'Paradigmatic reorientation'. According to the arguments outlined in the
introductory Chapter 1 by Shi-xu, to struggle against universalistic approach
means to challenge the Western Weltanschaung as the main background for
discourse analyses in a way that would allow to bring non-Western, non-White and
Third World discourses to a close, continuous attention of international
researchers in linguistics. Therefore, the volume advocates a pluralist
cultural-political approach to discourse research, and formulates also a
significant claim that, in the face of globalization, securing the position of
non-Western discourses on the international scientific arena is indispensable
for the survival of the human cultural world. Another interesting point is made
in Chapter 1 through the discussion of the impossibility of cutting any
definition with clear-cut boundaries for the idea of (non-)Western discourses.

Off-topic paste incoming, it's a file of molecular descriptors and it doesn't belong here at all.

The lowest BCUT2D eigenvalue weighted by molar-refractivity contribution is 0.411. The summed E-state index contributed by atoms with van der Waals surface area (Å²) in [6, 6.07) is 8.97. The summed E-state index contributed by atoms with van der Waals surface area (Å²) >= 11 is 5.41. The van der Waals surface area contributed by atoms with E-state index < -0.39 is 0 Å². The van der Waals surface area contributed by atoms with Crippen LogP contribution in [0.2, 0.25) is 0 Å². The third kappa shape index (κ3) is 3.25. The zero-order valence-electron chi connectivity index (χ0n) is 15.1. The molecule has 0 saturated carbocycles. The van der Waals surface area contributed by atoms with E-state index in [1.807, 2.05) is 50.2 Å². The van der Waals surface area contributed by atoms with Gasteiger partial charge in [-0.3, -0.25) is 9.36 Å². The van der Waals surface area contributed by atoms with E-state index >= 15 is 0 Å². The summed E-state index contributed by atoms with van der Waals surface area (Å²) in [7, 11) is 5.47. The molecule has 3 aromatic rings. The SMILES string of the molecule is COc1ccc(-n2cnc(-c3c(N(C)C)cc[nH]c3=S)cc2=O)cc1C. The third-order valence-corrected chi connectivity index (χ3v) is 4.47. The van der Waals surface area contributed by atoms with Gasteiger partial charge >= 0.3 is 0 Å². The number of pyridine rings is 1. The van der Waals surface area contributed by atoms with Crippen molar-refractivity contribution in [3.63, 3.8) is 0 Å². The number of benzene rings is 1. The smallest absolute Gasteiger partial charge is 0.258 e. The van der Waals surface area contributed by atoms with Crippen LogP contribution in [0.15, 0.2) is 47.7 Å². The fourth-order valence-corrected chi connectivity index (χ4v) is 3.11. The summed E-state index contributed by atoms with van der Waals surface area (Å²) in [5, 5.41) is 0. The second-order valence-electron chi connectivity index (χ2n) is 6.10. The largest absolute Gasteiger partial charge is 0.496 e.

First of all, it is stated that both Eastern and Western discourses are not
homogeneous or monolithic, but 'internally diversified and externally indistinct
and constantly shifting' (Shi-xu, p. 7). The understanding of non-Western
discourses postulated in Chapter 1 constructs a complex theoretical basis for
all the following articles. Thus, such concepts like resisting the domination of
the Western discourse, reclaiming cultural freedom and cultural identity by a
cultural community differing from the Western one, are presented as crucial for
non-Western discourses. However, there is no claim of non-Western ideas to
totality, on the contrary, they are described more as 'selected entities'. The